Trout Lillys

Quad - Up is North

Quad – Up is North

 

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Whether you agree with this “environmentally” or not, this is an unbelievably beautiful overnight facility. Beckham Creek Cave is located a mile down the road from me, on Beckham Creek, a tributary of the Little Buffalo River. The is a world famous cave located in the heart of the Boston Mountains in NW Arkansas.

They’ve  been featured on NBC Nightly News, Home and Garden TV, People Magazine, National Geographic and Four States Living.

Set on a 280 acre estate, the Beckham Creek Cave Lodge was built with the philosophy that the ongoing preservation of natural beauty is paramount. With its perfect blend of magnificent craftsmanship and technology, it took nearly four years to complete. Everywhere one looks, the superior design and attention to detail is obvious.

Putting you directly in touch with nature, the lodge boasts natural living cave walls and ceilings. By maximizing window areas along the wall facing outside, and maintaining large, open living spaces, natural sunlight floods the living area, game room, and kitchen, bringing the outdoors inside the cave.

This is truly a modern accommodation literally fit for royalty. From the moment you walk in the door, the area itself encourages one to shed all of the cares of the daily grind and concentrate on finding true inner peace. The cave’s natural ambiance is complimented by beautiful workmanship, which lends a casual elegance to the interior. There’s no closed-in feeling here, and central heating/air boosts the normal cave temperature to the comfort zone you select. In addition, dehumidifiers remove any suggestion of dampness.

Totally secluded, the cave lodge delivers a comfortable and relaxing vacation. Located in the Buffalo National River country with all the wild beauty of the Ozark countryside. Life here has so much to offer including many activities outside of the cave lodge.

Each room offers its own natural cave walls and all the rooms are beautifully appointed and luxurious considering that you are inside a cave. You will have a tendency to forget that fact during your stay, also available is a Honeymoon Suite which is set apart from the other rooms to allow for slightly more privacy. This amazing bit of architecture is located on 280 acres of land in Buffalo National River country and no matter what you are looking for in a vacation these accommodations have it all and allows you to get back to nature in a most unique way.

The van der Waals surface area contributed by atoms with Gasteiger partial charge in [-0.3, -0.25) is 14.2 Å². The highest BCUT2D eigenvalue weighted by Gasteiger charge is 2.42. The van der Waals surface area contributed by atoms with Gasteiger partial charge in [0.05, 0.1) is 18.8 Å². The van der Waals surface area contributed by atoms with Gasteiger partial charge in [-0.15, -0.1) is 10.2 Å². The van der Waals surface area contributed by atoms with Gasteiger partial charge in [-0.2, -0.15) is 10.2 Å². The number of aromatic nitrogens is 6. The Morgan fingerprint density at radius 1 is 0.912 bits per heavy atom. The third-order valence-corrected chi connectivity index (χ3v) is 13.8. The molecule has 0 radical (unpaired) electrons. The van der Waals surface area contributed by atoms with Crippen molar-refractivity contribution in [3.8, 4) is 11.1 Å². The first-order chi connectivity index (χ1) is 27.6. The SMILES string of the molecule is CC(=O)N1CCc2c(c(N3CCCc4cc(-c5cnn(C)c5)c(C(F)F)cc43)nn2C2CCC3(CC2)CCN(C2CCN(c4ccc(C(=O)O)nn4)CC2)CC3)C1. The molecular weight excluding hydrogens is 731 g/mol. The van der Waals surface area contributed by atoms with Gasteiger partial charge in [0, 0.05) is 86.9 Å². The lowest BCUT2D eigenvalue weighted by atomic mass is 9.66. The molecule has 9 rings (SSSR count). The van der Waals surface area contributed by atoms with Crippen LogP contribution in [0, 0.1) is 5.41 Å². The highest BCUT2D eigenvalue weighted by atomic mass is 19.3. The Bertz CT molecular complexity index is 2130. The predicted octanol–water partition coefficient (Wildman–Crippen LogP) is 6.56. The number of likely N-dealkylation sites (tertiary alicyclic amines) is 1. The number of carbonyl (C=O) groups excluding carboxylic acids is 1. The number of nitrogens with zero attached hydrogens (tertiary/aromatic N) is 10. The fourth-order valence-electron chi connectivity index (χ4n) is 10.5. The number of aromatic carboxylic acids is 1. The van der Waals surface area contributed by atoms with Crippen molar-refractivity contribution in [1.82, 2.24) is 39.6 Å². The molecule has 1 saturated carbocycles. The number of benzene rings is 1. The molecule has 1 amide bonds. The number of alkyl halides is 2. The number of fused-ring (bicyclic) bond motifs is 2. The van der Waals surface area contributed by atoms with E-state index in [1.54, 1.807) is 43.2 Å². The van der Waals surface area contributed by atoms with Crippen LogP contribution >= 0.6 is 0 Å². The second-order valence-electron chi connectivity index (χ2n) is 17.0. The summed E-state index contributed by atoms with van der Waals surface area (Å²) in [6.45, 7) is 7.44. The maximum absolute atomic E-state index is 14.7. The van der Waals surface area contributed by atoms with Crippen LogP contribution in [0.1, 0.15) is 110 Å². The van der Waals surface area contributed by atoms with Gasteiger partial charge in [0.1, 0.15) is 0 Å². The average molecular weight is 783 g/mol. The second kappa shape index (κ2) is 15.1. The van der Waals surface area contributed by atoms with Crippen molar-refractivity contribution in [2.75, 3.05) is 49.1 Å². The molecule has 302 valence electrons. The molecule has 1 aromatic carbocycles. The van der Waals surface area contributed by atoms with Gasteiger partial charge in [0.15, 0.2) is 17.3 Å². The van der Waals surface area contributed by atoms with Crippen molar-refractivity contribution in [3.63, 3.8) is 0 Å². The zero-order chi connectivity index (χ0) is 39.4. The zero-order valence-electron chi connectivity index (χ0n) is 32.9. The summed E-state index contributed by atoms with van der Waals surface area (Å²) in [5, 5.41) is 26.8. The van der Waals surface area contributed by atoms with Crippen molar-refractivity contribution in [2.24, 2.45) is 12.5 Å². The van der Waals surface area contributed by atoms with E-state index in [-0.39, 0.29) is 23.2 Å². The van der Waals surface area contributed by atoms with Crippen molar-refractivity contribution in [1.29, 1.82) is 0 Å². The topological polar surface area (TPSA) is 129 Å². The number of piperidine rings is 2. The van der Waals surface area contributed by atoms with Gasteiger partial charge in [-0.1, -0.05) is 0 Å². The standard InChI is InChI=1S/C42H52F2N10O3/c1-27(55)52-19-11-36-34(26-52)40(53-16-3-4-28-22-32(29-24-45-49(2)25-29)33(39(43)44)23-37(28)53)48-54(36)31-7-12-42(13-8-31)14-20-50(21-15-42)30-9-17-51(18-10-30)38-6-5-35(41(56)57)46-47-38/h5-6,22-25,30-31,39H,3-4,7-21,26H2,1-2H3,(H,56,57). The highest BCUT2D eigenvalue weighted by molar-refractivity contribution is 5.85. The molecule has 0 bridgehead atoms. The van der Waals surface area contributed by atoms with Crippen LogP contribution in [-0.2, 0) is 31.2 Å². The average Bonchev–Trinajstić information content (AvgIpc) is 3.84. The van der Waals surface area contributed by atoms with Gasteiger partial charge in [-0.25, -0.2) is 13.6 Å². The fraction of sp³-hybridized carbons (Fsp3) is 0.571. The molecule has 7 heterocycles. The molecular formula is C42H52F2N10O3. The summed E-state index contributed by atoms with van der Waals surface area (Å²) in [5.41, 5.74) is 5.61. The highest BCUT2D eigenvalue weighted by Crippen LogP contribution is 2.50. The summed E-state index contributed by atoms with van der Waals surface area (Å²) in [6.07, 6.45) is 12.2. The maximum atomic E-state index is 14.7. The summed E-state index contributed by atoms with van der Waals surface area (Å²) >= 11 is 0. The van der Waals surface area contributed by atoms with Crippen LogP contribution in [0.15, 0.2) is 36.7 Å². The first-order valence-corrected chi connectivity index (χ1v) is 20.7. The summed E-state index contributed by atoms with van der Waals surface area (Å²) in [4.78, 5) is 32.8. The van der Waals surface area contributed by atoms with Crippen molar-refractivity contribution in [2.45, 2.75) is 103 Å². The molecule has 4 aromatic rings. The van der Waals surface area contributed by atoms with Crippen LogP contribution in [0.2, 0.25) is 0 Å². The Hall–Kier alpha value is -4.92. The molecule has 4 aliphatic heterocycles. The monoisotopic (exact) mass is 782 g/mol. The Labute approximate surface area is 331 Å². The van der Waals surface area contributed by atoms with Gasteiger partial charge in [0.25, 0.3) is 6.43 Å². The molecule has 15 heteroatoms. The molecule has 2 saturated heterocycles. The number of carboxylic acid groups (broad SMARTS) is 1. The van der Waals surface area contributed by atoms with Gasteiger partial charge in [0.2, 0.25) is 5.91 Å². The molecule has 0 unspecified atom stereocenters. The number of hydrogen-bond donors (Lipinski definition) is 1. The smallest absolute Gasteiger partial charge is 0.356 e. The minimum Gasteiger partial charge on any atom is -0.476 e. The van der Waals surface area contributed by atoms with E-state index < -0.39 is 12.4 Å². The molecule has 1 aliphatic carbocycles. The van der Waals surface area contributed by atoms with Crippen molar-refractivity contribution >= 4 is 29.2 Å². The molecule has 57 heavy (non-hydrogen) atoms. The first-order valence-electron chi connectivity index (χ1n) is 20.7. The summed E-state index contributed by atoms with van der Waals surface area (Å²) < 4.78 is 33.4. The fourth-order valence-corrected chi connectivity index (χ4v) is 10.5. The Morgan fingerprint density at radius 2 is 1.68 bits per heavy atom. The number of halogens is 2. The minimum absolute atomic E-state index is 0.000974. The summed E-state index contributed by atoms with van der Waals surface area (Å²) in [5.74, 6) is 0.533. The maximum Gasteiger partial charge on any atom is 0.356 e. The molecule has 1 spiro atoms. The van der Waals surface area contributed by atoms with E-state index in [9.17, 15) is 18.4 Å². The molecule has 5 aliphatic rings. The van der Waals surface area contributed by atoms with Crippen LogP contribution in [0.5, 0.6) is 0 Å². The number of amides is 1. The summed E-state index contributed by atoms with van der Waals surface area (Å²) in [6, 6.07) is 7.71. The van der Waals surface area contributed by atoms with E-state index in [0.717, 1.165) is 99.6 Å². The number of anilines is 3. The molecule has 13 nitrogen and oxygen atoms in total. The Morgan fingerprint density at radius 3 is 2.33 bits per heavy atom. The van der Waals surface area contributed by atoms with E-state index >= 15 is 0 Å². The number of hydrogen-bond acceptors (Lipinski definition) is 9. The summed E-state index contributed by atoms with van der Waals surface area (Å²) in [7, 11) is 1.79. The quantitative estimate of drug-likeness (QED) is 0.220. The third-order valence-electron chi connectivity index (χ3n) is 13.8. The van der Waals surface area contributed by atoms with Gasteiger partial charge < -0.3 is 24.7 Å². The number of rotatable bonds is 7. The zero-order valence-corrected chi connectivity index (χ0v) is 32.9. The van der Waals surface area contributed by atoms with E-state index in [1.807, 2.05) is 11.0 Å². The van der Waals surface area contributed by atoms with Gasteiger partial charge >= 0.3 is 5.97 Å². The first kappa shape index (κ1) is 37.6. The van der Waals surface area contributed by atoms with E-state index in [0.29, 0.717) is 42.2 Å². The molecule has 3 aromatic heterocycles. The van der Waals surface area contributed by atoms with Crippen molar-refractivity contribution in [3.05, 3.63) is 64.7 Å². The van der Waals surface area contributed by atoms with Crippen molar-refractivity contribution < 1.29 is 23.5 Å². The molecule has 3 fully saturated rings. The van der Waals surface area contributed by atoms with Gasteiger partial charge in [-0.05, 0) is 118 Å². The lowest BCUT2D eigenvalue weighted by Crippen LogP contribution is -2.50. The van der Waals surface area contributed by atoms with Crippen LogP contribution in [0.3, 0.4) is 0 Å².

The accommodations are quite pricey; so check with them, prior planning a trip.

http://www.beckhamcavelodge.com

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Jasper Cave changed names to Diamond Cave in the late 1920′s, I believe; the entrance now located just off County Road 20 about 1.5 miles west of Highway 327. Highway 327 runs south out of Jasper towards Parthenon, Arkansas. The cave has been closed for a good while now; but, the old outbuildings of the Tourist Camp remain and the old relocated Hudson log home remain at the base of the hill which contains the entrance to the cave:

 

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We went to King’s River Falls Nature area near Boston, AR. last Friday March 30th early in the morning. First of all, there were some pretty large fires along AR Highway 16 (part of the 11 fires that the Forest Service set intentionally (Prescribed Burns) to rid the forest floor of fuel and prevent a larger more destructive fire and enhance the understory for more beneficial species of plants for wildlife.

After a 20 minute ride north of AR 16, we reached Mitchell Creek near the junction of the Kings River. The Kings headwaters are near Boston AR. It was noticeable that the area was about 10 days behind in the “green up” of spring than Parthenon in Newton County to the east. Those are some very high and cold mountain tops in Madison County. The Nature Area has a parking area for 4-6 cars and a well marked trail that follows the south side of the Kings River to and on past the main falls. However all along the 1.2 (2.4 mile round trip) mile walk and there are many views of moving water and 2-4 foot drops every 100-200′ throughout the walk.

As we approached the main falls, a gorgeous waterfall poured in at out feet on the south side of a hill. This is overall an easy hike; with wildflowers along the entire route. I highly recommend this hike. Pictures follow:

upper Kings River

redbud at its peak along the Kings

the trail

a pretty hole and fat run of clear water

indian shelter along the trail

the main falls "Kings River Falls"

Main falls

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This is Saturday 3/24, 3 days after the storms:

 

Tributary of Little Buffalo on Murray rd.

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Todays rain wont amount to much !!  The the rains of the last few days remind me that yesterday morning I went over to Steel Creek near Ponca. Roark Bluff had a nice pour-off on it’s face (the bluff is low by Buffalo River standards; 125′) but the falling rain on 3/21/12 had created a pretty waterfall falling over 100′ from the water worn notch at the top of the cliff down to the river below. I stopped by the Low Gap Cafe for a burger  (really good) on my way back; 2 pictures taken with a Canon S95 Point and Shoot follow:

 

Roark Bluff (looK in the center for the pour-off)

 

Rainwater pouring off Roark Bluff below Ponca